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5 players with the most to lose from Bruce Arena’s arrival

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Just as there are players waiting for their shot to come after Klinsmann left, there are plenty whose good fortune might turn with a new sheriff in town.

Soccer: 2018 FIFA World Cup Qulafying-Mexico at USA Trevor Ruszkowski-USA TODAY Sports

Obviously, if there are players that benefit from a coaching switch, there are also players who will not benefit. And while Bruce Arena has already said he doesn’t think there will be major roster changes in the works from now until March, that still does not mean there won’t be any changes at all. Here are five players with plenty to lose from the new USA coaching situation.

Jermaine Jones

In 2014 and again in 2016, Jermaine proved that while he is advanced in soccer years, in high pressure situations he can be counted on to perform, be aggressive, and play very good teams tough in the midfield. Unfortunately, Jermaine has three things going against him: inconsistency in form, age, and fitness. Jermaine can be equal parts brilliant and dumb. You saw that against Ecuador in the Copa America, where he both delivered a brilliant cross for Clint Dempsey’s goal and also got himself a red card in a play he wasn’t even involved in to begin with. And because he and Bradley are very similar players in many respects, if you’re not a coach favorite, your form needs to stay at a high level consistently to continue to enjoy the amount of playing time he saw under Klinsmann. If Bradley and Jones aren’t both playing at a very high level, the 4-4-2 gets exposed very quickly. I don’t think Bruce shies away from Jones because of his aggressiveness (if anything, Bruce’s U.S. teams had plenty of bite in the midfield), but I do think his age and constant battle to stay healthy in addition to his unpredictability mean Jones will probably see a serious dip in playing time.

Timmy Chandler

And here’s where we get into the meat of Bruce Arena’s comments on dual-nationals. Even with the explanation he gave upon U.S. Soccer’s announcement of him as new head coach, the proper amount of a pride a player needs to have for his country still seems like a pretty murky line.

And whether you think those comments are in good taste or not, those beliefs are going to effect Arena’s team selection. If anyone on the team has had his commitment to the cause questioned over the past few years, it’s been Chandler, and his tendency to get hot for Eintracht Frankfurt and then turn in lukewarm displays for the U.S. will not do him any favors with Arena, either.

Michael Orozco

Maybe I’m projecting with this one. Please, Bruce. Get Orozco off this team. You’re our only hope.

Julian Green

Contrary to where you might think I’m going here, I don’t think the issue here is that Julian is another German-American. More so, Klinsmann has allowed Julian to use the USMNT as a place to display his skills at a far more advanced level than Bayern Munich’s reserve team. That’s fair enough; he extended that same courtesy to other players and helped guide them to bigger and better things in their careers. Most notably, the late-2014 version of Bobby Wood could not score a goal if Moses parted opposing defenses for him. But Jurgen kept giving him chance after chance, and despite being in a hellish club situation, something clicked for Bobby: he scored goals against Germany, the Netherlands, landed a new gig at Union Berlin and promptly became a top-5 scorer in the 2. Bundesliga, sealing a move to Hamburg and the top flight the very next year. None of that happens without the playing time he got under Klinsmann. Things happened similarly for Green. His USMNT appearances have usually been met with a bit more exposure at the club level. After scoring against Cuba and New Zealand, he managed to score his first ever senior goal for Bayern in his first start of the season. But with only eight games left in the Hex, I doubt Bruce will be open to running a development program. If Green isn’t getting at least some minutes for Bayern by March, I have serious doubts he’ll be included in the squad.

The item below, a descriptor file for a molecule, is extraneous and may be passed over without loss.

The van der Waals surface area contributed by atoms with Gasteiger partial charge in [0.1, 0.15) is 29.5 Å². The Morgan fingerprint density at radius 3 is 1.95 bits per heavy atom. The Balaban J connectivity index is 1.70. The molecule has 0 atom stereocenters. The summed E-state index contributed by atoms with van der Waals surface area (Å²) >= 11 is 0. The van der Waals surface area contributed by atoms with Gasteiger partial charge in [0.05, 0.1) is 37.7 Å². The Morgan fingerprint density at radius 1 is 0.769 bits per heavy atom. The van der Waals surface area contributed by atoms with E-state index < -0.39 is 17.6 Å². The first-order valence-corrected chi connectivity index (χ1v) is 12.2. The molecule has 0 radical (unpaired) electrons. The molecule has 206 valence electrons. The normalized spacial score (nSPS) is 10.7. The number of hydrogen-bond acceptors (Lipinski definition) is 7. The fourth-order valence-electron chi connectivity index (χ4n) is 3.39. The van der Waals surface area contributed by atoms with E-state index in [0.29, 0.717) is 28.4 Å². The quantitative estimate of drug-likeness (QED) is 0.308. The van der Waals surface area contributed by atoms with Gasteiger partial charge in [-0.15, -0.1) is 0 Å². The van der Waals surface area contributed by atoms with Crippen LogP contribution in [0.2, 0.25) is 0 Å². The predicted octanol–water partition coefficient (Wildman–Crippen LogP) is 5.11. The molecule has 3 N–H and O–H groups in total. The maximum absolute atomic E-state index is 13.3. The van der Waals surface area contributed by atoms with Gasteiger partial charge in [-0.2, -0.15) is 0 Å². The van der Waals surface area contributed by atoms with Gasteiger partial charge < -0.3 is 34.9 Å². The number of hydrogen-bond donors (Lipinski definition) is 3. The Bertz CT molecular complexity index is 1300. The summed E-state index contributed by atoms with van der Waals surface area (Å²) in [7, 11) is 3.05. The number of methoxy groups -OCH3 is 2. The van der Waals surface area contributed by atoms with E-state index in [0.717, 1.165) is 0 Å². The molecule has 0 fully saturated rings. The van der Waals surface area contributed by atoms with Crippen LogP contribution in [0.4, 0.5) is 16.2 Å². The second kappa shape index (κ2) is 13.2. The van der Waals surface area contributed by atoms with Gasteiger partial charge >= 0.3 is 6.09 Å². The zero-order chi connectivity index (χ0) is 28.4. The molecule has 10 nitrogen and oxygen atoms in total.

Michael Bradley

This one seems like a bit of an outlier, but Jurgen Klinsmann kind of staked his reputation on Michael Bradley in many ways. When Clint Dempsey was away with form and injury struggles, Klinsmann named Bradley the full-time captain, and then proceeded to role out formations that hinged almost entirely on him. Sometimes that trust paid off (friendlies against Germany and the Netherlands) and sometimes it did not (most official competitions). Obviously, Michael Bradley was not going to be dropped under Klinsmann. Maybe Bruce Arena comes in, doesn’t want to shake the status quo up too much, and keeps Michael Bradley as the team captain. But Arena’s legacy is not tied to Bradley in the least, and Bradley’s suspect performances over the past couple years could just as soon lead to him being dropped from the starting XI as they would keep him the captain’s armband. Would it be surprising if that happened? Probably, but it’s not outside of the realm of possibility, either, which was practically unthinkable under Klinsmann.